Turning away from his usual success with female vocalists, producer and co-writer Spector (with Barry Mann and Cynthia Weil) crafted a sweeping, emotional and halting arrangement around the equally soaring and passionate and vocals of Bobby Hatfield and Bill Medley. “Unchained Melody” and “Ebb Tide” followed suit for Phil and the Brothers, but the “Feelin’” started here.
“River Deep – Mountain High” – Ike & Tina Turner (1966)
You could write a book about how the swell of Spector’s multi-layered brass, reeds and strings were set against a pulse that rose incrementally to meet Tina Turner’s nice-and-rough growl … and failed on the charts. That single book, however, couldn’t speak the necessary volumes to that track’s continued power and innovation.
“Black Pearl” – Sonny Charles and the Checkmates, Ltd. (1969)
Usually ignored by Spector-ians, this catchy track maintains the Technicolor widescreen scope of his Wall of Sound finest, pared down to smaller. smooth-R&B male-harmony scale. Had he maintained this transitional tone, who knows where Spector could have gone on the soul or pop charts.
“Let It Be” – The Beatles (1970)
Given the often unhappy job (unless Peter Jackson’s “Get Back” documentary is the truer record of the time) of creating an album from its abandoned “Get Back” sessions, Spector controversially spruced up the Beatles’ near-final tapes with plushly filmic strings and horns, in turn, cutting the tension. Is it always great? No. Dynamic? Yes. And certainly an intriguing historical footnote for all concerned.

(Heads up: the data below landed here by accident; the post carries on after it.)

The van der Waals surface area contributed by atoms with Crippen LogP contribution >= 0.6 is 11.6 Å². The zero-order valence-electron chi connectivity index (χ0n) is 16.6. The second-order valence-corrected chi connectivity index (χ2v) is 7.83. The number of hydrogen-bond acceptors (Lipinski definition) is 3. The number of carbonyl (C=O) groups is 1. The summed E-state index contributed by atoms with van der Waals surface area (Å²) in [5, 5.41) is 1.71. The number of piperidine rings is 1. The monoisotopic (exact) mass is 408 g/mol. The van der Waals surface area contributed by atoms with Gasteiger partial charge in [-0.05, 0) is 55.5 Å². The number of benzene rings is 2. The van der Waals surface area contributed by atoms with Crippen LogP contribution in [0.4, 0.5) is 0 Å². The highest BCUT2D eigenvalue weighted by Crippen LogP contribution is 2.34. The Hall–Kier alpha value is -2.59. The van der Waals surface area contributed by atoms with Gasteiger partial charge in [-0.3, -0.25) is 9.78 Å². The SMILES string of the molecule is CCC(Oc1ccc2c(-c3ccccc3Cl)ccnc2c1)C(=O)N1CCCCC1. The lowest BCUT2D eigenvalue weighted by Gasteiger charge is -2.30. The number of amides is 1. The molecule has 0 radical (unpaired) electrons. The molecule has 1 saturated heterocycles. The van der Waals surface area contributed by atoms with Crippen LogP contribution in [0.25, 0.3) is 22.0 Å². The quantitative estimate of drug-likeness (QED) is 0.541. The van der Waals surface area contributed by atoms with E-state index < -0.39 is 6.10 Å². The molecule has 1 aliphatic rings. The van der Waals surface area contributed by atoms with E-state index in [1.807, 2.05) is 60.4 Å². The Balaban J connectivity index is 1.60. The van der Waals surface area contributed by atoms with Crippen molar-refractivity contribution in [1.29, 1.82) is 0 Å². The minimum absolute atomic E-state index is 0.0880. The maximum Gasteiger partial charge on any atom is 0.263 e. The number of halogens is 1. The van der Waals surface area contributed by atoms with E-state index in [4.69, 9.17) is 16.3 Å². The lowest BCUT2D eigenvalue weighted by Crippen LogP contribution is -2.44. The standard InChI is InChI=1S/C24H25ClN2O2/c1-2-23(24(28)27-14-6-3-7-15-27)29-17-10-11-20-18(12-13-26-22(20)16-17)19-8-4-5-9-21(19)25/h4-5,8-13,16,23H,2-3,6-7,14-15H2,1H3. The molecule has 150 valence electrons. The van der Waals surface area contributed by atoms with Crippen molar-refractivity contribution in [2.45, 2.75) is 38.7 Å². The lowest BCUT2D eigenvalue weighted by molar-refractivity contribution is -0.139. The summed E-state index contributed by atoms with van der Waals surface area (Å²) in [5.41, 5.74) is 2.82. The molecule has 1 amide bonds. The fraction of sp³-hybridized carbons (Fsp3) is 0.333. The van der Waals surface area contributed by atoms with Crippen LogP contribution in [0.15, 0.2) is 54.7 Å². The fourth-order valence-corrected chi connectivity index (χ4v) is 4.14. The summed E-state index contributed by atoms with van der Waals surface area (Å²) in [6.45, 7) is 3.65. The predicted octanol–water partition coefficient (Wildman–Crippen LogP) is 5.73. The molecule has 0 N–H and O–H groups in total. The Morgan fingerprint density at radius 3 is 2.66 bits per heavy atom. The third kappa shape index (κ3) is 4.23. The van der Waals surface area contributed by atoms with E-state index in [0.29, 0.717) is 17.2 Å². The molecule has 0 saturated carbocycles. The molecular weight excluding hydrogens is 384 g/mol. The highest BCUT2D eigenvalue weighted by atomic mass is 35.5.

“All Things Must Pass” – George Harrison (1970)
Stealing “My Sweet Lord” from the Chiffons’ 1963 “He’s So Fine” (a meta Spector-like hit if ever there was one) aside, three albums’ worth of solo Harrison was unleashed on the world. The cushiony wall of sound surrounding his tense and holy melodies (“What Is Life,” “Isn’t It a Pity”) sounds as rich now as it ever has.
“Instant Karma! (We All Shine On)” – John Lennon and the Plastic Ono Band (1970)
“Instant Karma!” is a different kettle of fish from the rest of Lennon’s solo-album output, with a crisp, echoing drum beat, a convivial spiritual riff, and something unbound for both producers, Lennon and Spector. Though they ignited similar flames on “Power to the People,” it’s a shame such raucous tones and vibes couldn’t be carried through their full albums together.
“Born to Be with You” – Dion (1975)
Well past each man’s hit-making prime, Dion and Spector made a messy but ebullient case for bringing the doo-wop so prevalent to their start into the then-present, as well as showing off their love of sly blues and folk. Worth looking up if you don’t know it.
“Death of a Ladies Man” – Leonard Cohen (1977)
Some would argue that taking the gypsy folk bard of existential ennui and poetic distress, removing him from his usual skeletal sonic format, and giving him lush accompaniment was a tumultuous disaster. But Spector’s experiment paved the way for Cohen to open up his sound to the spare synth-phonics of “I’m Your Man” years later.
“End of the Century” – Ramones (1980)
Bone-dry, two-chord, street-wailing cheetah New York City rockers given the wall of sound treatment at a time when spare punk was moving into the glossy new wave? Love the sound or hate it, this is Joey Ramone and company at their most impassioned and somehow graceful.